According to P21, professional development needs to highlight the integration of 21st century tools and instructional strategies, cultivate the teacher’s ability to assess learning styles and knowledge acquisition through formative assessments, and encourage knowledge through a variety of collaborative sharing opportunities. The ISSN offers exactly this type of professional development to our school.

Oak Hills High School offers a wide variety of learning modules to their students, housed in an online library. These experiences are varied, ranging from international partnerships to business communication tools to real-life scientific research. All adhere to our mission statement.

From a teacher’s perspective, the use of ISSN modules is imperative on the road to providing deeper learning experiences. For example, we have developed an international, cross-curricular partnership with a high school in Evreux, France. Our partnership has taken on both interdisciplinary, academic projects connected to environmental themes, but has also implemented a successful student exchange. This year, each school investigated the importance of clean drinking water worldwide. In addition to investigating the topic, students were asked to further their knowledge through departmental projects (i.e. creation of water-themed French board games, Ohio River water quality testing, analysis of water-themed music lyrics, creation and administration of stereotyping surveys, etc.) The knowledge is then communicated locally and internationally and action is taken to improve the situation. This year, our students also raised money to fund the Proctor & Gamble Children’s Safe Drinking Water Campaign.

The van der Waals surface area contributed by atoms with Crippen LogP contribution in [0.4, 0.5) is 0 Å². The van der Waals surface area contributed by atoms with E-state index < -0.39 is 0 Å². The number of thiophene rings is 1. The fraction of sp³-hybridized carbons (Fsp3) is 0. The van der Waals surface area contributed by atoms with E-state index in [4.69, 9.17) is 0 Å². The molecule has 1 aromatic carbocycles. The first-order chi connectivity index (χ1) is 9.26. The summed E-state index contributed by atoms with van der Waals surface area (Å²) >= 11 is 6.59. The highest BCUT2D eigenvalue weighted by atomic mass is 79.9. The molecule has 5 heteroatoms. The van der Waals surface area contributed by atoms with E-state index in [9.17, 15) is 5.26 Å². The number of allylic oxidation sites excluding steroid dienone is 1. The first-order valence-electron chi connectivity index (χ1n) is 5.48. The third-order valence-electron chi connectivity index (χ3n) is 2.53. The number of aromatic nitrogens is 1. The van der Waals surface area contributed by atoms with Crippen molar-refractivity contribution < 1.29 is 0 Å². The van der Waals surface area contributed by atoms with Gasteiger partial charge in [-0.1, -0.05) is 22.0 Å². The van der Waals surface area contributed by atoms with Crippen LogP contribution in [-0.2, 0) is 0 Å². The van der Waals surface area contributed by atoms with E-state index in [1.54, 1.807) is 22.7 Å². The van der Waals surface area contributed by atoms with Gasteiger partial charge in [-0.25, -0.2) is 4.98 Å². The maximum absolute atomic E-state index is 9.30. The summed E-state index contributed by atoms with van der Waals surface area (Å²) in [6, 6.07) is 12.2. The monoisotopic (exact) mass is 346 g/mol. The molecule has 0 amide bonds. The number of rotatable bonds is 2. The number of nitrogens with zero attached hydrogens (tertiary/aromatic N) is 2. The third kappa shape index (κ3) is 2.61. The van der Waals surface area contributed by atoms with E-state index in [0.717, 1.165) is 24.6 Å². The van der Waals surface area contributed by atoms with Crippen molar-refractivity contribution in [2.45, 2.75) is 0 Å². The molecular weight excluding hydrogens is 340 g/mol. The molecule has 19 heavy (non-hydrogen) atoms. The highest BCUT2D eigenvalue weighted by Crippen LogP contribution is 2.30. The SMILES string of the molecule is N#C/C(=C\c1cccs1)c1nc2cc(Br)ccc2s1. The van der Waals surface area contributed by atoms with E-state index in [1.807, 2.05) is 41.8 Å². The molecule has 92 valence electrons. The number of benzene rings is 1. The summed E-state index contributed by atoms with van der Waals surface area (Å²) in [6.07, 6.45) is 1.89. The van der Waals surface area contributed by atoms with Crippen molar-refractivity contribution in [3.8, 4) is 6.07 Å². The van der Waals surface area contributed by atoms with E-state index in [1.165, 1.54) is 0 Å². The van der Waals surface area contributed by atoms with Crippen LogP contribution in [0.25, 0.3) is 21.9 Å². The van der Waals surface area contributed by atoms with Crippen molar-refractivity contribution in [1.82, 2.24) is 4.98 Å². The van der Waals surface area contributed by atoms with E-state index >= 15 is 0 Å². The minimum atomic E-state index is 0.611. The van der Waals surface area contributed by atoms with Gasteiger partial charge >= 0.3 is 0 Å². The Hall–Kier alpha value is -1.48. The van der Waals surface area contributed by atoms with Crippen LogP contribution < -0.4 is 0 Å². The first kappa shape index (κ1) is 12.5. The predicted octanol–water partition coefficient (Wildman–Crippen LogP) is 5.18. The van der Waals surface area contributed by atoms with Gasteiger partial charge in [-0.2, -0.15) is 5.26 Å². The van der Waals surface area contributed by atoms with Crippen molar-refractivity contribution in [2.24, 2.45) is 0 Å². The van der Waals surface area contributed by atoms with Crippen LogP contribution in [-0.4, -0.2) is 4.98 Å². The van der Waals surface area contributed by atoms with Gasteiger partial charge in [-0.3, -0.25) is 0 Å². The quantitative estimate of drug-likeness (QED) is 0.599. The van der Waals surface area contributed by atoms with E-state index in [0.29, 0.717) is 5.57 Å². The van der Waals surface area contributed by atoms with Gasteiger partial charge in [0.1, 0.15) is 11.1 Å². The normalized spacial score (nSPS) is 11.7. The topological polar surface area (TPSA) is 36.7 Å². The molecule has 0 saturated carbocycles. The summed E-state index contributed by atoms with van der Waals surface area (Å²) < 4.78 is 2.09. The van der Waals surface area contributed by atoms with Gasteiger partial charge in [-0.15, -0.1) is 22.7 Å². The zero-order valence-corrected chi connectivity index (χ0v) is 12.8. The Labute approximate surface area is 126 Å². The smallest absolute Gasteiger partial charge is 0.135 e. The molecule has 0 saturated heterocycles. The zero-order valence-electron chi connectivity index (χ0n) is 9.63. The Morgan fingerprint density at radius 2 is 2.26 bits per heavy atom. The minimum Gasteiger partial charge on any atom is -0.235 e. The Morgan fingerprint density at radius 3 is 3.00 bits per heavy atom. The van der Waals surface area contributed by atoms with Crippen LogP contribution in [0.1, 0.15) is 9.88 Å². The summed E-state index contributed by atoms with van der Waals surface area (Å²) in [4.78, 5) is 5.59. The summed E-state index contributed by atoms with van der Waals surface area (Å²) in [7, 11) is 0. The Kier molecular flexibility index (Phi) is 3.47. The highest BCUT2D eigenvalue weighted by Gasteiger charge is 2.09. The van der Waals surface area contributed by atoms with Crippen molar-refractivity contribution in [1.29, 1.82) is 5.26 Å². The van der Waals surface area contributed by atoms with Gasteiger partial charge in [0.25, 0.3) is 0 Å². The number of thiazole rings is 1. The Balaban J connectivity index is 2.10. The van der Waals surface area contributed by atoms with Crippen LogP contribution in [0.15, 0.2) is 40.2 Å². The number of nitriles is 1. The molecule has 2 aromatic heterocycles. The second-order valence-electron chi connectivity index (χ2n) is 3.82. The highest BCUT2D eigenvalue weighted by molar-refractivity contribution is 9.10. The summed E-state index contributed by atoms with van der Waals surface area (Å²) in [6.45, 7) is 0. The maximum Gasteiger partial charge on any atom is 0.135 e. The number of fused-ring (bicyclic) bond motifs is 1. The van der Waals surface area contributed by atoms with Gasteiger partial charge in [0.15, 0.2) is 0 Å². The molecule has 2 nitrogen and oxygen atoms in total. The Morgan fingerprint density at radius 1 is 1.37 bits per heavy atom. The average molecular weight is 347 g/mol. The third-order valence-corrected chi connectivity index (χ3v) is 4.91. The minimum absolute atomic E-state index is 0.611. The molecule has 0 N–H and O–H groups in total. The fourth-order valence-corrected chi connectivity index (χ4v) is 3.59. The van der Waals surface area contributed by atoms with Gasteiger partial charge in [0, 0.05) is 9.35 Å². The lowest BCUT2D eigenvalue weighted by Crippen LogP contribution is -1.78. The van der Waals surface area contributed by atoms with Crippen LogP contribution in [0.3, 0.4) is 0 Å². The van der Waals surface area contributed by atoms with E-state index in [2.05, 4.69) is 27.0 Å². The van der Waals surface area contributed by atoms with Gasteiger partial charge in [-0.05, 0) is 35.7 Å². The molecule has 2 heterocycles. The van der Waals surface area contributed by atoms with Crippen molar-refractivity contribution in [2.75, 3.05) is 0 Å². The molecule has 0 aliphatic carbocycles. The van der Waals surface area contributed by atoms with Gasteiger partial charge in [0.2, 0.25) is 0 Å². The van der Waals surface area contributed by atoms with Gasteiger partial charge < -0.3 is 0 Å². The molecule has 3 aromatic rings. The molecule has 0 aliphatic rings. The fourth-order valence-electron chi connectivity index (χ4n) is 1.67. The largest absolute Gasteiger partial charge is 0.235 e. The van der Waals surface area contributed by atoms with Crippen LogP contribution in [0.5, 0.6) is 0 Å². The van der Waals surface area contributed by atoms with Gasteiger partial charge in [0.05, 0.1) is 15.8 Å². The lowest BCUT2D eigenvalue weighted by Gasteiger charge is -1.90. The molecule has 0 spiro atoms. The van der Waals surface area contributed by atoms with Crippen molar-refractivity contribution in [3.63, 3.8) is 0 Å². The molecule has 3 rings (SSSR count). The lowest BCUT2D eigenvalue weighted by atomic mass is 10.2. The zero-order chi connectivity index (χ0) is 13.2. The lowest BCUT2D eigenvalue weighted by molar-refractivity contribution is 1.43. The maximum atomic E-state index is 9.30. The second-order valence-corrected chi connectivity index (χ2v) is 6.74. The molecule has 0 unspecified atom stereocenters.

Additionally, our freshmen World History students were asked to investigate a current global topic. Students then investigated their relevance and connected their theme to curricular topics. In doing so, students communicated their findings to their classmates in a collaborative Gallery Walk format. Students invited relevant members of the community to participate as well. And, this year, our students were able to discuss these topics with our Congressmen Steve Chabot and a Holocaust survivor from the Netherlands. The project encouraged students to connect curriculum to the real world.

Finally, our entire school participated in a giant PBL unit to celebrate Global Awareness Day. This structured interaction facilitated 21st century skills applied to the global awareness theme.

Deeper Learning from 21st Century Skills.
21st century learning is unique, deep, and powerful. Students hold a new key to our future, one they can only use by forcing themselves to investigate, communicate, recognize differences, and take action.

Meghan Sullivan is a French and World History teacher at Oak Hills High School in Cincinnati, Ohio.

This piece originally appeared on the blog of the Partnership for 21st Century Skills.

The opinions expressed in Global Learning are strictly those of the author(s) and do not reflect the opinions or endorsement of Editorial Projects in Education, or any of its publications.